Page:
so, if any of these elements are missing, this causes loss.

Therefore, someone who believes and acts righteously in the true sense of the word, but fails to enjoin others to what is right and patience, he is missing a fundamental element of avoiding loss... hence those who worship in private and do not enjoin others to reform themselves should not feel pleased with their deeds; if any element is missing from that combination - it does not matter which one - the effect will not be achieved, just as is the case with burning.

8. Attaining Full Success

Just as there is profit and loss in the worldly business - whereby one person is said to have gained relative to another's loss, or lost relative to another's greater gain - the same applies to otherworldly business: Anyone who does some righteous deeds while neglecting others - like believers who sinned - will not achieve full success. Rather he will suffer a relative loss compared to one who has forgone all sinful deeds. Perhaps believing this will motivate some to perform the rest of the righteous deeds, so, that they may escape this relative loss and attain full success!

Clearly this relativeness does not exist in matters of faith; anyone who suffers from deficiencies in his fundamental beliefs - such as someone who denies prophethood, for example - even if they accept Divine Unity (tawhid), they will never be considered truly successful, and this is supported by Allah's words:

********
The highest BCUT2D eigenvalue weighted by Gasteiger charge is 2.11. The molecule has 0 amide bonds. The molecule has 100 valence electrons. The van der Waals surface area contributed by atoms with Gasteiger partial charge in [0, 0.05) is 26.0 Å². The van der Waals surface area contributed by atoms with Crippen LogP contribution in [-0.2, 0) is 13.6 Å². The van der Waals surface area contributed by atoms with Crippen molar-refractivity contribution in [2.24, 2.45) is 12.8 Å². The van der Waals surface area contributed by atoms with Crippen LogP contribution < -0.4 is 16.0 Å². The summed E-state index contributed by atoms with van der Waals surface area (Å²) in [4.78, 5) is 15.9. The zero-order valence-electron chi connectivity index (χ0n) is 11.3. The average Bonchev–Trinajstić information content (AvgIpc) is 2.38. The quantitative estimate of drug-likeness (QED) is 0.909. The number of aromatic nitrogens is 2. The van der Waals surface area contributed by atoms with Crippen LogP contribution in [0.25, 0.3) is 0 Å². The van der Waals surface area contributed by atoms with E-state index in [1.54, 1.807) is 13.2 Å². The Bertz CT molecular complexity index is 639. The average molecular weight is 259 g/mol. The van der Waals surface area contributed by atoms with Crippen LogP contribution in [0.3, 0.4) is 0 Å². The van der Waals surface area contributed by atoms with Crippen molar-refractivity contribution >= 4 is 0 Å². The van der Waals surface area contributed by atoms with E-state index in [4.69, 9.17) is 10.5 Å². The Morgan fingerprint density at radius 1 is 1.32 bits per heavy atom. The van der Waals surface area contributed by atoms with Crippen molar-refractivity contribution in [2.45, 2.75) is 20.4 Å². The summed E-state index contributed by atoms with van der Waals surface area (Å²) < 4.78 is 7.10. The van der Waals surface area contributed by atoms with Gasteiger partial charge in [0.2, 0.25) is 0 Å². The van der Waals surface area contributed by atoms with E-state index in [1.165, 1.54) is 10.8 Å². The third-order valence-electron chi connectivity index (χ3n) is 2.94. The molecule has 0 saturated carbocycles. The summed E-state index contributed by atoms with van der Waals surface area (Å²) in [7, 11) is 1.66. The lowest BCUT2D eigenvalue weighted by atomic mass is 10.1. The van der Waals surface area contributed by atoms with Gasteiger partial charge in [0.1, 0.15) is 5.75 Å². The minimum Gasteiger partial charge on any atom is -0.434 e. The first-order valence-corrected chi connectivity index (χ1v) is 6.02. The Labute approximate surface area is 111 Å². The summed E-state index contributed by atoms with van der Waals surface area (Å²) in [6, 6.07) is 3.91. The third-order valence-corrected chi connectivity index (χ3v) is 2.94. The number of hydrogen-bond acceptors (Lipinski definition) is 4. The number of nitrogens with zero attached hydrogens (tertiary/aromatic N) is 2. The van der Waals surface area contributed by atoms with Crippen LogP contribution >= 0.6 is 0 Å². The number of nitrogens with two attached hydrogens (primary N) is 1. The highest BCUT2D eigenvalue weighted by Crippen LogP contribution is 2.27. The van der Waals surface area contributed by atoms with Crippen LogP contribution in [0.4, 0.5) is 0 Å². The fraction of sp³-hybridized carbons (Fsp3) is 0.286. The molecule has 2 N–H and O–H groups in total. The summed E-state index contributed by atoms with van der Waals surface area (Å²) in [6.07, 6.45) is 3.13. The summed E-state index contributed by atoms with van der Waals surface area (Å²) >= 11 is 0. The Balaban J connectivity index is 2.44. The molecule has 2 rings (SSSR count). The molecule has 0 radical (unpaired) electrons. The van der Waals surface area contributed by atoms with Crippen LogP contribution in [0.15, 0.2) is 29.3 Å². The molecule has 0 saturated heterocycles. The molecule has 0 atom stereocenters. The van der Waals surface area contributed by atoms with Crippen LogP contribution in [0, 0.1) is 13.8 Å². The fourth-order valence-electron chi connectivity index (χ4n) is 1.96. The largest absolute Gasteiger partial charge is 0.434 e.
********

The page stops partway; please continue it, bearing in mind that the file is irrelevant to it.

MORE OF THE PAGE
“Those who disbelieve in Allah and His Messengers and seek to separate Allah from His Messengers, and say, 'We believe in some and disbelieve in some’ and seek to take a way in between” (an-Nisa’, 4:150).

“it is they who are truly disbelieve, and We have prepared for the disbelievers a humiliating punishment.” (an-Nisa’, 4:151).

9. Enjoining Each Other

There is a difference between the act of enjoining good and forbidding evil (al-amr bi al-ma'ruf wa al-nahi 'an al-munkar) and between that of enjoining others to what is right (tawasi bi al-haqq) as this verse instructs. The former could occur between a believer and a sinner, and it could be from a single direction as well; for example, one person enjoins and forbids while the other is enjoined and forbidden ... but enjoining one another (al-tawasi) could exist between the believers themselves, or in fact between the very best of them, because each one of them enjoins and is enjoined at the same time, and that is because however excellent any person may be, he will always need someone to remind him. It is, after all, Allah who says:

“And admonish, for admonition Indeed, benefits the faithful.” (adh-Dhariyat, 51:55).

And in this regard, we can say that enjoining one another (al­ tawasi) has two dimensions:

a. One relates to those things concerned with one's connection to the Creator, which is appropriate to enjoining one another to patience (al-tawasi bi al-sabr) both in obeying Allah's commands, avoiding His prohibitions, and enduring tribulations.